|Rev. Robert Morri|
After all, clergy from other Christian sects, Islam, Judaism and Baha’i were there, not to mention community leaders and the president of the United States. It’s a wonder Rev. Morris would even have considered such shameful action.
Rev. Morris was duly apologetic once the error was forcefully pointed out to him by the Synod’s leader Matthew Harrison. He added an excuse for his deplorable act. “I believed my participation to be, not an act of joint worship, but an act of community chaplaincy,” Rev. Morris explained. He is, after all, the new pastor of Christ the King Lutheran Church in Newtown.
To the Synod, however, Morris had acted in an unforgivable way by daring to join with his colleagues, grieving parents and community members in respect for the dead.
“The presence of prayers and religious readings” made the Newtown vigil joint worship, and therefore off-limits to Missouri Synod ministers,” Harrison wrote in a letter. He added that Morris’ participation also offended members of the denomination.
Who’s really crazy: the minister seeking to join with a stunned community in need of spiritual help or a sanctimonious sect determined to maintain its elitist, sanctimonious attitude?
All Harrison and the Synod did was to guarantee divisions remain within society, which can only function well when all groups work together. And, Harrison is the same man who said when sworn in as the new president that he would "work as hard as I possibly can for the unity around the clear and compelling Word of God and nothing else." Hmm. The unity part somehow got lost along the way.
The arrogance of the Synod, which represents 2.3 million Americans, merely encourages the kind of hatred and irrational thinking that led to Sandy Hook.
On the other hand, the Synod is definitely consistent. In 2001, a New York pastor also was suspended for "praying with pagans" in an interfaith service held in Yankee Stadium after the 9/11 terrorist attacks. President of the Synod’s Atlantic District, David Benke, was later reinstated.
Then, too, the Synod is keeping with the attitude expressed by former Catholic monk Martin Luther, who in the 1500s founded the faith named for him. Luther wrote in his book, Sermons on the Gospel of St. John, that “whoever wants to be a Christian must be intent in silencing the voice of reason.”
There’s definitely nothing resembling reason in the Synod’s approach to society.
Luther also recommended killing Jews and others be killed. “If I had all Franciscan friars in one house,” he exclaimed, “I would set fire to it.” He added in a 1520 letter, “The word of God is a sword, is war, is ruin, is scandal.”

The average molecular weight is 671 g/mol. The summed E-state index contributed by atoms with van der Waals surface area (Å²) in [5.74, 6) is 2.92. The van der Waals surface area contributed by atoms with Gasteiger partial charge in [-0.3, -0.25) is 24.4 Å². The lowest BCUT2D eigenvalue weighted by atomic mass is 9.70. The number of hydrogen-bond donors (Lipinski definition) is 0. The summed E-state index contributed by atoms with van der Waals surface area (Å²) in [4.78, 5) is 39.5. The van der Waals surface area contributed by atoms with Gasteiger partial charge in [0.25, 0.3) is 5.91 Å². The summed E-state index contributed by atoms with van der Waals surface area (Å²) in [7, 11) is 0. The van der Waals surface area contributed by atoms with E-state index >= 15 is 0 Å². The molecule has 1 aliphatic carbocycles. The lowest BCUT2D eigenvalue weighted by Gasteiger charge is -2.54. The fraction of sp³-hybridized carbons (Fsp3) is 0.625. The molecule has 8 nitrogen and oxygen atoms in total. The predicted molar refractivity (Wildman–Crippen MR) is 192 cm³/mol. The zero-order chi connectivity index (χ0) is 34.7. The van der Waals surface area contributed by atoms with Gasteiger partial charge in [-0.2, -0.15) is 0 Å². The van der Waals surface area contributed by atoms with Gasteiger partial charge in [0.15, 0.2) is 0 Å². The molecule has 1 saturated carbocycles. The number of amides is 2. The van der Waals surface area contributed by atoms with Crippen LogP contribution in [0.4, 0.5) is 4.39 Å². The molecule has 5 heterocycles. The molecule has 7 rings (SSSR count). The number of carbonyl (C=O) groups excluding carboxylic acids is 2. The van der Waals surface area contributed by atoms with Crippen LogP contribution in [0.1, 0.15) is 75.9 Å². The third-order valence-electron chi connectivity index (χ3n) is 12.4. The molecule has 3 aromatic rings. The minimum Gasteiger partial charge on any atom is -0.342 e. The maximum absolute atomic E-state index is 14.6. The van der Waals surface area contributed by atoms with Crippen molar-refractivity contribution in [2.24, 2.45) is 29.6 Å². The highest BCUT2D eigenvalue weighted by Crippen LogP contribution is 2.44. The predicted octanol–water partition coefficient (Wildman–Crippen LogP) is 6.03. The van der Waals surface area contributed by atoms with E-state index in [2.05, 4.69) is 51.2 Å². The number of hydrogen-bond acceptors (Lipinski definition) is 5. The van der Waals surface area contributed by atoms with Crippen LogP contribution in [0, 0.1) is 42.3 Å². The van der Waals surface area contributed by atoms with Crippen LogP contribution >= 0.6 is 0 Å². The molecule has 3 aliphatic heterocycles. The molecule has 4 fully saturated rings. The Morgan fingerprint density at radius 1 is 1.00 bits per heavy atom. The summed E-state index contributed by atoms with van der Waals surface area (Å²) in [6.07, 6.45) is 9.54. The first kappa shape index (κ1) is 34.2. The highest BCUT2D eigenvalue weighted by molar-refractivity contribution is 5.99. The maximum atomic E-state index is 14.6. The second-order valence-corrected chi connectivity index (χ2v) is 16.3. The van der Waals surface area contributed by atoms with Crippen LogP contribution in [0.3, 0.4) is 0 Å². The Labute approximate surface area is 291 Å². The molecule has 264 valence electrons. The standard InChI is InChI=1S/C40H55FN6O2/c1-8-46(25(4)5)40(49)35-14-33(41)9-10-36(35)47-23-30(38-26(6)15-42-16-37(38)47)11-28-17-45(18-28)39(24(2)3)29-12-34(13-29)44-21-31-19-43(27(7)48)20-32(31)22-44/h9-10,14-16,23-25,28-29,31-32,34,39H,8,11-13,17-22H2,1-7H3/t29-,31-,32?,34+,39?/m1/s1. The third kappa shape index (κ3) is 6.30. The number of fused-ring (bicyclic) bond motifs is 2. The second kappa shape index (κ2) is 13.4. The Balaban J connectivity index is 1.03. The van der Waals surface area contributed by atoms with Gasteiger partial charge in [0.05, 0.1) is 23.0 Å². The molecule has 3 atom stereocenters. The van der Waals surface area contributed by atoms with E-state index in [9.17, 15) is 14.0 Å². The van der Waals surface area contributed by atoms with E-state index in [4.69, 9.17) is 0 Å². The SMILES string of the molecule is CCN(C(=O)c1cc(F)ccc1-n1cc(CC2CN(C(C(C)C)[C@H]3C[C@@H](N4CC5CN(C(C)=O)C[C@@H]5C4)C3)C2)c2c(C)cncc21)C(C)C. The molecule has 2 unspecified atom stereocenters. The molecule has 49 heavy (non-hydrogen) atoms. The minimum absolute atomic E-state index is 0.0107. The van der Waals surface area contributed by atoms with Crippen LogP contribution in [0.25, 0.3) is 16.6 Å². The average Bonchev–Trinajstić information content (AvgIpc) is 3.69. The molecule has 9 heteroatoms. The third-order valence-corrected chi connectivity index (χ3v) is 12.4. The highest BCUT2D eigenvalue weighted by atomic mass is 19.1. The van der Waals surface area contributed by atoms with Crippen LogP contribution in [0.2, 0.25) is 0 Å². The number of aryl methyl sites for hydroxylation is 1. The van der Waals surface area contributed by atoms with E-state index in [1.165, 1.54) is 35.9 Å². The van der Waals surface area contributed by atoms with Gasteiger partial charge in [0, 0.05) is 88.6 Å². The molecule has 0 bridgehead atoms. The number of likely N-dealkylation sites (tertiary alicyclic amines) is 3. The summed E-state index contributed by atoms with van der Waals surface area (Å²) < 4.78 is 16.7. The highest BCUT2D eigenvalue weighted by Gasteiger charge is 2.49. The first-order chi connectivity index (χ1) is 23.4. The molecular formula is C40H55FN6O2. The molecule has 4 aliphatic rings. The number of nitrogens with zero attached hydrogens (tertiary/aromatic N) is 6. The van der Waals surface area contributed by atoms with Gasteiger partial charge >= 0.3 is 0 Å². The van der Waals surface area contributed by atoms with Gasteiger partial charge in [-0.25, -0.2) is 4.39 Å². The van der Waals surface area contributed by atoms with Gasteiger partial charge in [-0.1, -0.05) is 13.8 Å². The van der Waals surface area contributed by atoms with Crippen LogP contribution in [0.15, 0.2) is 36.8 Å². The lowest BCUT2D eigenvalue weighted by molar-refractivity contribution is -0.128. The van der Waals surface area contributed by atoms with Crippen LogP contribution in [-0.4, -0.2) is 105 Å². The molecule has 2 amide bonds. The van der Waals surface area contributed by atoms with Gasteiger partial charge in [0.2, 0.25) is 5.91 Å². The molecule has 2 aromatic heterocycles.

No doubt, the Synod would love to live up to that credo, too.
|Fredric March as Brady|
In a deliciously irony, Synod leader Matthew Harrison bears almost the same name of the fundamentalist leader in the play (and movie) Inherit the Wind. It retells the real 1925 Scopes trial when a biologist was arrested in Tennessee for daring to teach evolution. Matthew Harrison Brady (left) led the opposition to science, basing his claims totally on the Bible. In the subsequent trial, he was ridiculed and humiliated by the protagonist, Henry Drummond.
The current person bearing that name seems just as narrow minded.
It can be no surprise that Luther helped kindle the vicious European religious wars that eventually led philosophers away from faith and into the Age of Reason. Those blood-soaked battles also sparked the idea of religious freedom that eventually became the hallmark of this country.
In a way, then, Luther helped inaugurate a way of thinking toward less inhumanity and a more liberal attitude toward all faiths.
The Synod’s most recent decision isn’t going to push us further in a positive direction, but it will serve to further isolate fundamentalists who would rather pretend no one else has a valid religious faith.
They will not be missed whenever any community comes together to honor and remember those who have fallen.
Long-time religious historian Bill Lazarus regularly writes about religion and religious history. He also speaks at various religious organizations throughout Florida. You can reach him at www.williamplazarus.net. He is the author of the famed Unauthorized Biography of Nostradamus; The Last Testament of Simon Peter; The Gospel Truth: Where Did the Gospel Writers Get Their Information; Noel: The Lore and Tradition of Christmas Carols; and Dummies Guide to Comparative Religion. His books are available on Amazon.com, Kindle, bookstores and via various publishers. He can also be followed on Twitter.
You can enroll in his on-line class, Comparative Religion for Dummies, at http://www.udemy.com/comparative-religion-for-dummies/?promote=1